• Part I. introduction to Linux
    • Chapter 1. Linux history Table of Contents 1.1. Linux history .................................................................................................... 3 This chapter briefly tells the history of Unix and where Linux fits in. If you are eager to start working with Linux without this blah, blah, blah over history, distributions, and licensing then jump straight to Part II - Chapter 6. Working with Directories page 26. 2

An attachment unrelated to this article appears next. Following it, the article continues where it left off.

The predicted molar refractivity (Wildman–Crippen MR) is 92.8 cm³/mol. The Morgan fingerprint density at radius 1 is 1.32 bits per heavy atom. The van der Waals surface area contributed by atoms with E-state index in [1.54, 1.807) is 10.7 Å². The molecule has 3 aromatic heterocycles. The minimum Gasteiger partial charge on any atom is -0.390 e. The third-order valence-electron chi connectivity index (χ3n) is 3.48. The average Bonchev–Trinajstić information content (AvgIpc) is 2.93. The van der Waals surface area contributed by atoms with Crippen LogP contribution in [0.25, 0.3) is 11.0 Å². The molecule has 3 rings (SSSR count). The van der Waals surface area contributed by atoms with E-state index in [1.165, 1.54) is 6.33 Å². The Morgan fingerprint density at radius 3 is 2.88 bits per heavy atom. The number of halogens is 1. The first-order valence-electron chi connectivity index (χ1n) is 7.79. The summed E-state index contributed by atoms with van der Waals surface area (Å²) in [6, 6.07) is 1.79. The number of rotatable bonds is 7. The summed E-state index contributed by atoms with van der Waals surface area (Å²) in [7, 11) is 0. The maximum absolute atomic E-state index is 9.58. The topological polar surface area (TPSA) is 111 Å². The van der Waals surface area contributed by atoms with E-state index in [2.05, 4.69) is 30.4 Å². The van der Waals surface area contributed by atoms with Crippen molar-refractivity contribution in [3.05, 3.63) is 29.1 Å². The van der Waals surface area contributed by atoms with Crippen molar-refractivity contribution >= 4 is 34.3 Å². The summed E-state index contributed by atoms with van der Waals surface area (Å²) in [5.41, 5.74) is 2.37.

• Linux history 1.1. Linux history All modern operating systems have their roots in 1969 when Dennis Ritchie and Ken Thompson developed the C language and the Unix operating system at AT&T Bell Labs. They shared their source code (yes, there was open source back in the Seventies) with the rest of the world, including the hippies in Berkeley California. By 1975, when AT&T started selling Unix commercially, about half of the source code was written by others. The hippies were not happy that a commercial company sold software that they had written; the resulting (legal) battle ended in there being two versions of Unix in the Seventies : the official AT&T Unix, and the free BSD Unix. In the Eighties many companies started developing their own Unix: IBM created AIX, Sun SunOS (later Solaris), HP HP-UX and about a dozen other companies did the same. The result was a mess of Unix dialects and a dozen different ways to do the same thing. And here is the first real root of Linux, when Richard Stallman aimed to end this era of Unix separation and everybody re-inventing the wheel by starting the GNU project (GNU is Not Unix). His goal was to make an operating system that was freely available to everyone, and where everyone could work together (like in the Seventies). Many of the command line tools that you use today on Linux or Solaris are GNU tools. The Nineties started with Linus Torvalds, a Swedish speaking Finnish student, buying a 386 computer and writing a brand new POSIX compliant kernel. He put the source code online, thinking it would never support anything but 386 hardware. Many people embraced the combination of this kernel with the GNU tools, and the rest, as they say, is history. Today more than 90 percent of supercomputers (including the complete top 10), more than half of all smartphones, many millions of desktop computers, around 70 percent of all web servers, a large chunk of tablet computers, and several appliances (dvdplayers, washing machines, dsl modems, routers, ...) run Linux. It is by far the most commonly used operating system in the world. Linux kernel version 3.2 was released in January 2012. Its source code grew by almost two hundred thousand lines (compared to version 3.1) thanks to contributions of over 4000 developers paid by about 200 commercial companies including Red Hat, Intel, Broadcom, Texas Instruments, IBM, Novell, Qualcomm, Samsung, Nokia, Oracle, Google and even Microsoft. http://en.wikipedia.org/wiki/Dennis_Ritchie http://en.wikipedia.org/wiki/Richard_Stallman http://en.wikipedia.org/wiki/Linus_Torvalds http://kernel.org http://lwn.net/Articles/472852/ http://www.linuxfoundation.org/ http://en.wikipedia.org/wiki/Linux http://www.levenez.com/unix/ (a huge Unix history poster) 3